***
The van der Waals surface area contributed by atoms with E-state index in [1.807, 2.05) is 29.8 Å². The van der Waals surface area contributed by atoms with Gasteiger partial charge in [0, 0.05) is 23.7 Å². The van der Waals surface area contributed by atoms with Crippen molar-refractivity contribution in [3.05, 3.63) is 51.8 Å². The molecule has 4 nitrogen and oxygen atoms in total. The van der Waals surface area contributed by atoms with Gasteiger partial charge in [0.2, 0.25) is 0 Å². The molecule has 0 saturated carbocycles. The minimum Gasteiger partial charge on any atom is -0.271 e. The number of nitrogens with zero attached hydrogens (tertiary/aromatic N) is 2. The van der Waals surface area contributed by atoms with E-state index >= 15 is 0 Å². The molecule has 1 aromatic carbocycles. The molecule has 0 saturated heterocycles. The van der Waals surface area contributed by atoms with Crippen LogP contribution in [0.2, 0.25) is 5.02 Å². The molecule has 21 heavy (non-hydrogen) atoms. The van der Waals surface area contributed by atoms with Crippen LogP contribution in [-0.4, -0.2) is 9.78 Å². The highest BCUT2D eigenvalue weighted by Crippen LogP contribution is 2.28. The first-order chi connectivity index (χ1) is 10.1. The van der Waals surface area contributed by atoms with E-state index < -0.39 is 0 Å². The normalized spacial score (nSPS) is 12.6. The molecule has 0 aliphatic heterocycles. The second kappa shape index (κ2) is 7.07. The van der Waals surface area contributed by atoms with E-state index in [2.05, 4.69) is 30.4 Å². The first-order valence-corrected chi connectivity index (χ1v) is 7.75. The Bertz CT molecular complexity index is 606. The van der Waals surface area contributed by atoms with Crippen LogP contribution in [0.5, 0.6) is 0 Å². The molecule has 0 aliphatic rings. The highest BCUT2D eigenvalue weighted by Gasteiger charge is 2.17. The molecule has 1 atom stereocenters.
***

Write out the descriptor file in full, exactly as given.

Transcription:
The van der Waals surface area contributed by atoms with E-state index in [1.807, 2.05) is 29.8 Å². The van der Waals surface area contributed by atoms with Gasteiger partial charge in [0, 0.05) is 23.7 Å². The van der Waals surface area contributed by atoms with Crippen molar-refractivity contribution in [3.05, 3.63) is 51.8 Å². The molecule has 4 nitrogen and oxygen atoms in total. The van der Waals surface area contributed by atoms with Gasteiger partial charge in [0.2, 0.25) is 0 Å². The molecule has 0 saturated carbocycles. The minimum Gasteiger partial charge on any atom is -0.271 e. The number of nitrogens with zero attached hydrogens (tertiary/aromatic N) is 2. The van der Waals surface area contributed by atoms with E-state index >= 15 is 0 Å². The molecule has 1 aromatic carbocycles. The molecule has 0 saturated heterocycles. The van der Waals surface area contributed by atoms with Crippen LogP contribution in [0.2, 0.25) is 5.02 Å². The molecule has 21 heavy (non-hydrogen) atoms. The van der Waals surface area contributed by atoms with Crippen LogP contribution in [-0.4, -0.2) is 9.78 Å². The highest BCUT2D eigenvalue weighted by Crippen LogP contribution is 2.28. The first-order chi connectivity index (χ1) is 10.1. The van der Waals surface area contributed by atoms with E-state index < -0.39 is 0 Å². The normalized spacial score (nSPS) is 12.6. The molecule has 0 aliphatic heterocycles. The second kappa shape index (κ2) is 7.07. The van der Waals surface area contributed by atoms with E-state index in [2.05, 4.69) is 30.4 Å². The first-order valence-corrected chi connectivity index (χ1v) is 7.75. The Bertz CT molecular complexity index is 606. The van der Waals surface area contributed by atoms with Crippen LogP contribution in [0.5, 0.6) is 0 Å². The molecule has 0 aliphatic rings. The highest BCUT2D eigenvalue weighted by Gasteiger charge is 2.17. The molecule has 1 atom stereocenters.